- A patch may specify that it obsoletes another patch (the SUNW_OBSOLETES field in the pkginfo file(s) of a patch). This indicates that the new patch supersedes the older patch and accumulates its contents. No further revisions of the obsoleted patch will be created. Accumulations typically occur where a code change introduces a two way code dependency between two patches. In such cases, one of the patches is obsoleted and its contents accumulated into the other patch.
- On rare occasions, a patch may specify that it's incompatible with another patch (the SUNW_INCOMPAT field in the pkginfo file(s) of a patch). In such circumstances, the patchadd utility will not allow both patches to be applied to the same target system. Incompatibilities are typically declared in non-standard Point Patches, which are effectively fixes made to a branch off the main code branch. Such Point Patches are typically used to provide specific fixes to specific customers, in circumstances where the code change is considered inappropriate for inclusion in the main code branch, for example because it's considered too risky, too immature, or otherwise undesirable for the majority of customers.
The key attributes of a package from a patching perspective are the package name, package version, and architecture (SPARC or x86). These attributes are specified in each package's pkginfo file.
When patching, the Solaris patchadd utility checks whether the name, version, and architecture of the package(s) in a patch match the name, version, and architecture of the package(s) on the target system. If they match, then the matching packages will be updated. Each object in that package which is delivered in the patch will be updated.
If a patch patches several packages and only some of them are present on the target system, only the packages which are present will be patched. If, at a later date, the other packages are added to the target system, the patch will need to be reapplied in order to patch the new packages. This is called incremental patching.
How an object is updated depends on its file type and associated Class Action Script, as specified in the pkgmap file in each package. Type "f" (executable file) objects will typically simply be replaced and will typically have a Class Action Script of i.none associated with it.
If the default "save" option is used when patching, the
replaced objects will be archived (typically in
enables the patch to be backed out at a later date and the original
files restored. Such archiving is cumulative, allowing the previous patched state to be restored.
Special handling may be required for other file types, such as type "e" (editable files), for example, in cases where configuration files need to be updated. Patching configuration files which contain a mixture of "system" data (i.e. data which should only be changed by Sun) and "user" data (i.e. data which can be safely altered by customers) can be problematic from a patching perspective. For example, it may be risky to try to pattern match a "system" entry in the configuration file which should be modified or deleted as there may be a danger of accidentally pattern matching a "user" entry added by the customer. In the worst case, the patch may simply either replace the configuration file, save off the old version, and ask the customer to manually merge the two versions, or else leave the configuration file alone, add the ".new" version alongside it, and ask the customer to manually merge the two versions. This is clearly a less than ideal experience but is largely a property of poor configuration file design (often inherited from legacy or 3rd party code).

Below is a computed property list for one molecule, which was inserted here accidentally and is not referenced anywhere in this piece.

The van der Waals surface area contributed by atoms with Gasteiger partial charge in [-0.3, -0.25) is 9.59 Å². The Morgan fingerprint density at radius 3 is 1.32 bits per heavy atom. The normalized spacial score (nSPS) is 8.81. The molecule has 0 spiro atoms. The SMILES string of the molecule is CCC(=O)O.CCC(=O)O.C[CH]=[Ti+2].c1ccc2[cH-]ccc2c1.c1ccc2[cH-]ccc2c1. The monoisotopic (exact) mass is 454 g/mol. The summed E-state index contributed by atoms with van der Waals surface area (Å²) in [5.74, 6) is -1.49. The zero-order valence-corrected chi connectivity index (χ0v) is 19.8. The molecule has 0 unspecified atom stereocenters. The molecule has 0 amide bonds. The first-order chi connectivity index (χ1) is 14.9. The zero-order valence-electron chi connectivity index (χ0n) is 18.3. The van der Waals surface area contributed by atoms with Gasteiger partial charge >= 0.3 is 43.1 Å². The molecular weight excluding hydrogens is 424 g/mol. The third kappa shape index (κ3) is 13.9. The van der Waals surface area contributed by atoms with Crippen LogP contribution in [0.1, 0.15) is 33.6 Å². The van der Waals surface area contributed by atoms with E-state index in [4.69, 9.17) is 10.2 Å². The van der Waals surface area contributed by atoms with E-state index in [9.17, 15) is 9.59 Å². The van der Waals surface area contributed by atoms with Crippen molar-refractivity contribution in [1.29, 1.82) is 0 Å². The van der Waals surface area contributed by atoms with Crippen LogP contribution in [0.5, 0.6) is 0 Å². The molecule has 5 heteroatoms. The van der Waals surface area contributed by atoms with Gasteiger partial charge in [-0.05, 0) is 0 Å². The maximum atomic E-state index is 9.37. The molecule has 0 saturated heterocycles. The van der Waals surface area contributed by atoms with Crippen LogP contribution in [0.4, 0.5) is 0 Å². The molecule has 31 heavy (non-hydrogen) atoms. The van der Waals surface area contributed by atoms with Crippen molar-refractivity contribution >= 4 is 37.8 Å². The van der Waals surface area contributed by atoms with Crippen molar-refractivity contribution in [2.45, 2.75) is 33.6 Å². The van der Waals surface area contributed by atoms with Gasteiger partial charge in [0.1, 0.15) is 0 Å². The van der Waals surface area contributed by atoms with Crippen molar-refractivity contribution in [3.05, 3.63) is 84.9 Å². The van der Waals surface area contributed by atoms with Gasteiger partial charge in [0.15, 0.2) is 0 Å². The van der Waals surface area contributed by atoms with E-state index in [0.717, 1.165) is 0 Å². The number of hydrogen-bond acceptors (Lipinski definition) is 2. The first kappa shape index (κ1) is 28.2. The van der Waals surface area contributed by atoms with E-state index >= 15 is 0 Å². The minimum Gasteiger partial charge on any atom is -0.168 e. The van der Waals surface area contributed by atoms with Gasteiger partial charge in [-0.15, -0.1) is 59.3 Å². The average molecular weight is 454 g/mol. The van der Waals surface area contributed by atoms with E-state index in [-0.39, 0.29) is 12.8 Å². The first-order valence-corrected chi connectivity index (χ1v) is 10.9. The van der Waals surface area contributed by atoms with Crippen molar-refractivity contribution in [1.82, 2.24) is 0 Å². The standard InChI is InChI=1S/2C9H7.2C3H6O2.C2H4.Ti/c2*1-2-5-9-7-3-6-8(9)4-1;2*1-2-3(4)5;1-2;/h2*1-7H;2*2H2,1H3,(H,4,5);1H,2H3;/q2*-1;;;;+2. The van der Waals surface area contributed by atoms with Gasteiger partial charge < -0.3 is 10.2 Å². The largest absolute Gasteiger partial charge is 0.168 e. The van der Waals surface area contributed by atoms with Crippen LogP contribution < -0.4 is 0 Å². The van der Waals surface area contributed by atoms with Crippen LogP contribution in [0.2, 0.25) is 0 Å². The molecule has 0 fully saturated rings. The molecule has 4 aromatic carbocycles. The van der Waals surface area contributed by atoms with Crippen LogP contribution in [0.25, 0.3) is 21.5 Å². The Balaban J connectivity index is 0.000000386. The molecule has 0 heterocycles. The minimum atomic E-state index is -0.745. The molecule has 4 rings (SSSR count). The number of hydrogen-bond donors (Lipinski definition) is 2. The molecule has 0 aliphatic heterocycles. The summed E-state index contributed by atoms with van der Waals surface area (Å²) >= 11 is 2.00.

For more information on installing patches, see the How To page on the BigAdmin Patching Hub.
Sun patches typically have a 6-2 digit PatchID, such as 127111-05. The first 6 digits are the base PatchID. 127111 is a Solaris 10 Kernel patch for SPARC. The last 2 digits are the revision number of the patch, starting at revision -01. As further changes are incorporated in the patch, the revision number is incremented. This PatchID format is used for almost all Sun patches, including patches for Linux, IBM mainframes, HP-UX, Windows, etc., as well as for patches for the Solaris platform.
for the Solaris platform start life as a "T-Patch" or Test Patch. They are prefixed with the
letter "T", such as T127111-07. T-Patches may be given to customers to
verify that they fix an issue. T-Patches are also verified by the
engineers who coded the changes and tested by the Patch System Test
team. See the Overview of Solaris[tm] Patch System Testing and Performance QA Testing for further details.
If appropriate, the contents of a T-Patch may be ported by an
OEM such as Fujitsu and the ported code is merged into the T-Patch. (This merging adds ported objects for OEM supported platforms such as Fujitsu servers, it does not change any objects for Sun supported platforms.)
Once a patch has been fully verified and tested, the "T" prefix is removed and the patch is released to SunSolve. Note: The "T-Patch" is functionally identical to the patch which is eventually released. No material changes are allowed to a T-Patch, other than the addition of OEM ported code, if any. If a serious issue is found with a T-Patch, it will simply not be released. This is why customers may notice gaps in the revision numbers of released patches. For example, 127111-04 was not released due to an issue, CR 6627976, found during testing by Sun's Patch System Test team.
Even before a T-Patch is created, customers who are experiencing a problem may be provided with an IDR (Interim Diagnostic and Relief). The IDR uses a patch-like structure, but it does not attempt to provide a final fix to an issue. Rather, IDRs are used to help diagnose complex issues and provide customers with prototype solutions to test. Once a fix has been identified, the process of creating a real patch will begin. IDRs should be replaced with the real patch as soon as it becomes available as a T-Patch.
For an overview on the Life Cycle of a bug, IDR, and Patch, see A Bug's Lifecycle.
For further information on IDRs, see the Interim Relief/Diagnostics page.
What's Next ?
Now that I've covered the basics, my next posting will concentrate on the specific issues around patching Solaris 10, and the process and tool improvements which have been made to address them.